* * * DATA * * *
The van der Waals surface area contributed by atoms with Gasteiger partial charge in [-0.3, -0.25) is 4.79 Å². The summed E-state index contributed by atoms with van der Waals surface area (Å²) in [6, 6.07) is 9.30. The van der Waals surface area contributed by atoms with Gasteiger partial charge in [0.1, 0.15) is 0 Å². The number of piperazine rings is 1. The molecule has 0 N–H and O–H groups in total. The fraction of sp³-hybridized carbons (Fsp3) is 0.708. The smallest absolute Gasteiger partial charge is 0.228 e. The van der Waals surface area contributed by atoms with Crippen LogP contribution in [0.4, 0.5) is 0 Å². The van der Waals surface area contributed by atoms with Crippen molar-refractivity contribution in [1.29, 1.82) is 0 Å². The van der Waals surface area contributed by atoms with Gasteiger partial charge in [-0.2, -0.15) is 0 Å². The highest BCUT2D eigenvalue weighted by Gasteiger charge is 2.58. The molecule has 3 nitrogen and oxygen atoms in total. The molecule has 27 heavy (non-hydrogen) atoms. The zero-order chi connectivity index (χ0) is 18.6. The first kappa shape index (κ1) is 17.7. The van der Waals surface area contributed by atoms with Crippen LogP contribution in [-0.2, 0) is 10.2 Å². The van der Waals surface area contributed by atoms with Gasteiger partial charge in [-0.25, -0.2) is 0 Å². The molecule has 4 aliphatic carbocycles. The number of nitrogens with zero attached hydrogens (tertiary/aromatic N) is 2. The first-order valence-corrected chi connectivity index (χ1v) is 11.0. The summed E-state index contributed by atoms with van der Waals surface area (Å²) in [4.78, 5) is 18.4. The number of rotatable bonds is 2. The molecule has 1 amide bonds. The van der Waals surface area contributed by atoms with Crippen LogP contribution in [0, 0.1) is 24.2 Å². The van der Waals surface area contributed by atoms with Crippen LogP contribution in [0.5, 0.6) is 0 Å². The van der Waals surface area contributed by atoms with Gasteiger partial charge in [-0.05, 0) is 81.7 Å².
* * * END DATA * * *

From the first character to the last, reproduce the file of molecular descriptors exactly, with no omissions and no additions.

The van der Waals surface area contributed by atoms with Gasteiger partial charge in [-0.3, -0.25) is 4.79 Å². The summed E-state index contributed by atoms with van der Waals surface area (Å²) in [6, 6.07) is 9.30. The van der Waals surface area contributed by atoms with Gasteiger partial charge in [0.1, 0.15) is 0 Å². The number of piperazine rings is 1. The molecule has 0 N–H and O–H groups in total. The fraction of sp³-hybridized carbons (Fsp3) is 0.708. The smallest absolute Gasteiger partial charge is 0.228 e. The van der Waals surface area contributed by atoms with Crippen LogP contribution in [0.4, 0.5) is 0 Å². The van der Waals surface area contributed by atoms with Crippen molar-refractivity contribution in [1.29, 1.82) is 0 Å². The van der Waals surface area contributed by atoms with Gasteiger partial charge in [-0.2, -0.15) is 0 Å². The highest BCUT2D eigenvalue weighted by Gasteiger charge is 2.58. The molecule has 3 nitrogen and oxygen atoms in total. The molecule has 27 heavy (non-hydrogen) atoms. The zero-order chi connectivity index (χ0) is 18.6. The first kappa shape index (κ1) is 17.7. The van der Waals surface area contributed by atoms with Crippen LogP contribution in [-0.2, 0) is 10.2 Å². The van der Waals surface area contributed by atoms with Gasteiger partial charge in [-0.25, -0.2) is 0 Å². The molecule has 4 aliphatic carbocycles. The number of nitrogens with zero attached hydrogens (tertiary/aromatic N) is 2. The first-order valence-corrected chi connectivity index (χ1v) is 11.0. The summed E-state index contributed by atoms with van der Waals surface area (Å²) in [4.78, 5) is 18.4. The number of rotatable bonds is 2. The molecule has 1 amide bonds. The van der Waals surface area contributed by atoms with Crippen LogP contribution in [0, 0.1) is 24.2 Å². The van der Waals surface area contributed by atoms with Crippen LogP contribution in [0.5, 0.6) is 0 Å². The van der Waals surface area contributed by atoms with Gasteiger partial charge in [-0.05, 0) is 81.7 Å².